In a guaranteed maximum price (GMP) contract, the contractor sets a maximum cost for the project.
If the project is completed below the set price, the client benefits.
If the price exceeds the maximum price, the contractor will see a cut in profits.
This type of contract motivates contractors to control expenses, but it potentially leads to disputes over costs incurred.
5. How Can You Negotiate Terms in a Construction Contract?
Negotiating a construction contract can be uncomfortable, but it’s an important step for both parties to protect their interests.
Negotiating the terms and conditions of a construction contract is just like anything else.
Each party needs to carefully read the content of the document, note discrepancies, and find a way to resolve them.
If certain aspects of the contract cannot be agreed upon, one party will have to accept what is being offered or choose not to continue with the project.
Here are some tips to help negotiate terms in a construction contract:
Read the entire contract.
Define clear goals.
Research industry standards.
Maintain a respectful relationship.
Be open to compromise.
Seek legal advice.
Include dispute resolution procedures.
Document and sign all agreements.
During the negotiating process, it’s important to stay level-headed and patient.
Rushing into an agreement that you are not happy with because you want to get the project started can lead to disputes in the future.
6. What Are the Common Pitfalls to Avoid?
Construction contracts are crucial for providing protection to all parties, but there are some key pitfalls to look out for to ensure the contract is valid and effective.
Here are the most common pitfalls to avoid in a construction contract:
The language used in a construction contract needs to be clear and exact.
Ambiguous language could lead to disputes, causing delays and unwanted disagreements or confrontations.
Everything from the scope of the project to payment structures to deadlines needs to be straightforward to ensure mutual understanding.
Unclear Payment Terms
Unclear payment terms are a major red flag.
Construction projects are costly, and the contract should specify the payment amount, how the payments will be made, and when the payments will be delivered.
If the payment terms aren’t specified, both contractors and property owners are vulnerable to being taken advantage of.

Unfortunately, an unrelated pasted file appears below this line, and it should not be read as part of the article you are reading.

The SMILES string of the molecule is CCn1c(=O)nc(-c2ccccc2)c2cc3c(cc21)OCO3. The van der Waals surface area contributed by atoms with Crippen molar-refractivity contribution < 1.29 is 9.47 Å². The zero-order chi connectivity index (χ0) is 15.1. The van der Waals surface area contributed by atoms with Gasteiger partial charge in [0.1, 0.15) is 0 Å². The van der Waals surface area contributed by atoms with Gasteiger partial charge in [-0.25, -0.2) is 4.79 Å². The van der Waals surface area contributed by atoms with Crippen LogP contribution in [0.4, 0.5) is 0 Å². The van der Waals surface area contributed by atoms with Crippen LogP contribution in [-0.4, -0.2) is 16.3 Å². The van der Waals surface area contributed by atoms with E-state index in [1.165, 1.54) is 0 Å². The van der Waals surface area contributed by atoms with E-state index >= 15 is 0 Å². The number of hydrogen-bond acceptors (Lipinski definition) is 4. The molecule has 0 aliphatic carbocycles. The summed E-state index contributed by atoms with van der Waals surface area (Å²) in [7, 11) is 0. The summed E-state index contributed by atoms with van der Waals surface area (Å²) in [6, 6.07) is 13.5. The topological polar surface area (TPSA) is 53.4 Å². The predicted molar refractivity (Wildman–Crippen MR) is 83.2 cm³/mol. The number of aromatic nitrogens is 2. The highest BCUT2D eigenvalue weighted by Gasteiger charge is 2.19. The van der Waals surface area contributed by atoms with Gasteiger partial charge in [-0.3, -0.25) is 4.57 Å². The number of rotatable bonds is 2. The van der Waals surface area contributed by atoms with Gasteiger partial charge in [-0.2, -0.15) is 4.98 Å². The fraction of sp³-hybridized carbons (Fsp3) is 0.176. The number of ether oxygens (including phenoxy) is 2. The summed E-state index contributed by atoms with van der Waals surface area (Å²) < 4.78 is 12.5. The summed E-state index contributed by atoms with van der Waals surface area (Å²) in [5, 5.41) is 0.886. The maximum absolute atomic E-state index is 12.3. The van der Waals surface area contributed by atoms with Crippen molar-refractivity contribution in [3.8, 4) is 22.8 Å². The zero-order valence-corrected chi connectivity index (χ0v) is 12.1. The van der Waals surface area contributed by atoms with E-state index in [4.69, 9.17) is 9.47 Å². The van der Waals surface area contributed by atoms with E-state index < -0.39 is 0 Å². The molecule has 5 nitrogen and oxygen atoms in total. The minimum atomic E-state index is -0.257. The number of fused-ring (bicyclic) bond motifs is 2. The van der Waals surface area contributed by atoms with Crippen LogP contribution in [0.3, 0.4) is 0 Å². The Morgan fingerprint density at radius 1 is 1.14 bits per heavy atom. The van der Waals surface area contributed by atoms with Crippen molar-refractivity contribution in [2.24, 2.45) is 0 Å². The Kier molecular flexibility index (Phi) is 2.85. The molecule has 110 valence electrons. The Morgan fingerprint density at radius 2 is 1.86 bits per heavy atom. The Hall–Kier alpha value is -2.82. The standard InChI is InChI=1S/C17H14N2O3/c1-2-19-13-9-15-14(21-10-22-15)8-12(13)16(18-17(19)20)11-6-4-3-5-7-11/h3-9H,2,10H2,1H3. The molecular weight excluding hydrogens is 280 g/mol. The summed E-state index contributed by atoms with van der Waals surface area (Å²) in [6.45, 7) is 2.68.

Lack of Change Order Clause
It’s not uncommon for changes to be made during the construction process.
So, the contract needs to outline change order procedures in case modifications are needed.
If the contract doesn’t include a change order clause, it can complicate the process of making modifications, causing delays, disputes, legal vulnerabilities, and contract breaches.
Lack of Insurance and Liability Provisions
Insurance and liability provisions are crucial to protect both parties and workers involved in the project.
A lack of these provisions will create a massive risk for both property owners and contractors if accidents or property damage occurs.
Often, insurance and liability provisions are required by the local government.
Lack of Delay and Extension Provisions
Unexpected delays are common in construction projects.
There are several factors that are out of both parties’ control, such as weather and material deliveries.
Failing to include delay and extension provisions could lead to parties being unfairly penalized for circumstances they did not cause.
So, it’s important to add these provisions to avoid disputes, ensure the quality of work is maintained, and help anticipate cost escalation due to delays.
Construction projects are exciting.
Property owners can look forward to new beginnings, and contractors can look forward to a money-making opportunity.
However, there is a lot on the line when it comes to these projects.
Property owners put in large chunks of money, and contractors put in countless hours of hard labor.
To ensure both parties’ interests are protected during the building process, a construction contract is vital.
When these documents are created correctly, they will help resolve disputes, verify payment terms, and specify the scope of the project.
Property owners and contractors put themselves at great financial and legal risk by agreeing to a project without a contract.
Always consult with a legal professional if there are any questions regarding the validity of the document.
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Disclaimer: we are not lawyers, accountants or financial advisors and the information in this article is for informational purposes only. This article is based on our own research and experience and we do our best to keep it accurate and up-to-date, but it may contain errors. Please be sure to consult a legal or financial professional before making any investment decisions.